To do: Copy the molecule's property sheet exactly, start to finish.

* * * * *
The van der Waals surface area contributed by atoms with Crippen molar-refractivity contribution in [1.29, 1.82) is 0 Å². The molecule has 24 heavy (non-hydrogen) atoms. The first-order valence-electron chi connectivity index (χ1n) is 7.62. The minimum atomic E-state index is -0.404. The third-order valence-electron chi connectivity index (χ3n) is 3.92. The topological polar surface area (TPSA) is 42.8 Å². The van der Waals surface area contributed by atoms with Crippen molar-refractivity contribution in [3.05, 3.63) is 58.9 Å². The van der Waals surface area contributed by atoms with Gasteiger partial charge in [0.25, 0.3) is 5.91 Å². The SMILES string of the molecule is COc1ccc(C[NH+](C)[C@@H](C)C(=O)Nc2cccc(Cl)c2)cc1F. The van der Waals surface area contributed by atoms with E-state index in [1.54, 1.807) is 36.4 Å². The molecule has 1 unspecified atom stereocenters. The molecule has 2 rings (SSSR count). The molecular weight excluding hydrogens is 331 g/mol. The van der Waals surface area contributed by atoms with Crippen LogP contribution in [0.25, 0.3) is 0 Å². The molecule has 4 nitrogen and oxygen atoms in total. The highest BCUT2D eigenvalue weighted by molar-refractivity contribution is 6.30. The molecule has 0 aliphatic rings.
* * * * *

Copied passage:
The van der Waals surface area contributed by atoms with Crippen molar-refractivity contribution in [1.29, 1.82) is 0 Å². The molecule has 24 heavy (non-hydrogen) atoms. The first-order valence-electron chi connectivity index (χ1n) is 7.62. The minimum atomic E-state index is -0.404. The third-order valence-electron chi connectivity index (χ3n) is 3.92. The topological polar surface area (TPSA) is 42.8 Å². The van der Waals surface area contributed by atoms with Crippen molar-refractivity contribution in [3.05, 3.63) is 58.9 Å². The van der Waals surface area contributed by atoms with Gasteiger partial charge in [0.25, 0.3) is 5.91 Å². The SMILES string of the molecule is COc1ccc(C[NH+](C)[C@@H](C)C(=O)Nc2cccc(Cl)c2)cc1F. The van der Waals surface area contributed by atoms with E-state index in [1.54, 1.807) is 36.4 Å². The molecule has 1 unspecified atom stereocenters. The molecule has 2 rings (SSSR count). The molecular weight excluding hydrogens is 331 g/mol. The van der Waals surface area contributed by atoms with Crippen LogP contribution in [0.25, 0.3) is 0 Å². The molecule has 4 nitrogen and oxygen atoms in total. The highest BCUT2D eigenvalue weighted by molar-refractivity contribution is 6.30. The molecule has 0 aliphatic rings.